We do recognize this project has significant long term social and political implications. It also offers potentially essential utility in public service by enabling the continuation of emergency services without requiring existing communication infrastructure. There are many ordinary public service uses, such as the delivery of eHealth services, as well as medical, and legal communication, where it is essential to treat all with equal human dignity by maintaining privacy regardless of race, religion, or political affiliation. Equally important is the continuation of emergency medical services even when existing infrastructure is no longer available or has been deliberately disabled.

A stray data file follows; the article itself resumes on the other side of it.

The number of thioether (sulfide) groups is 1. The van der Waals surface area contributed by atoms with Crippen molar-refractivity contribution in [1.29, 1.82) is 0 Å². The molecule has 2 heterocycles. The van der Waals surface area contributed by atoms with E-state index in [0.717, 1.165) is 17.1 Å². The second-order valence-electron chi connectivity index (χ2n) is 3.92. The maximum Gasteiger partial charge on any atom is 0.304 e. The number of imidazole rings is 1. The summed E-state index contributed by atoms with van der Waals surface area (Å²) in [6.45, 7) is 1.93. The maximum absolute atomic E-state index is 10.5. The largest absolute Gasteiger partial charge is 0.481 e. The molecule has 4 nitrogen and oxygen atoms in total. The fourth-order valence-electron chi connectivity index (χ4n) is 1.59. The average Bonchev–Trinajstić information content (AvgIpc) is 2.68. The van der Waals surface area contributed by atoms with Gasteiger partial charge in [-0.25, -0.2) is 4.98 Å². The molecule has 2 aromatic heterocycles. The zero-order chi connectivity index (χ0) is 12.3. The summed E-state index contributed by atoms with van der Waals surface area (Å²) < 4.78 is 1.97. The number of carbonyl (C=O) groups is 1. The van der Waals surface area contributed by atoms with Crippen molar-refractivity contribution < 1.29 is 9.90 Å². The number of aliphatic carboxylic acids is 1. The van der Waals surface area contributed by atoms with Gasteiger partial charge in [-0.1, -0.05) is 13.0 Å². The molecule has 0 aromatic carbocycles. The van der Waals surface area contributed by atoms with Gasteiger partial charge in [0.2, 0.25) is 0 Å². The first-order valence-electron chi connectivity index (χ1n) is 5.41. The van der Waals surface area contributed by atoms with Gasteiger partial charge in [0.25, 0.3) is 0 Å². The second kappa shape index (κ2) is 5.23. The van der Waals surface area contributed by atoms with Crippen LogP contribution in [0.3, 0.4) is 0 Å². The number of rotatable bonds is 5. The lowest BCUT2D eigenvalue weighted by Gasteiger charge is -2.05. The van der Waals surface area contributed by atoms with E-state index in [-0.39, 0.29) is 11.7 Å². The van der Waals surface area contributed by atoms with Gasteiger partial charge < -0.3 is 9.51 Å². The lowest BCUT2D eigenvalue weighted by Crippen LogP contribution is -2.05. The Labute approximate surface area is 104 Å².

Now, before one says “What’s wrong with Skype?”, consider that SIP Witch will be unlike Skype in that they intend to do peer to peer SIP communications without the need for the ancillary routing support. Your only limitation is the need for a SIP registered ID.
They are going to target desktops/laptops and smart phones. That alone should scare the hell out of the Telcos. The other is they will be attempting to manage this with due consideration for running over mesh networks. ie, WiFi and the like. With ‘N’ class WiFi nodes, a lot of voice data streams could be carried over a bonded channel pair. You can find out more here.
But this is an example of how tech is like a living organism. Given the resources, the limits of physics and the ingenuity of hackers/developers, that which is deemed to be controlled escapes the bonds and runs free. This lack of knowledge at the base layers is the Pols undoing.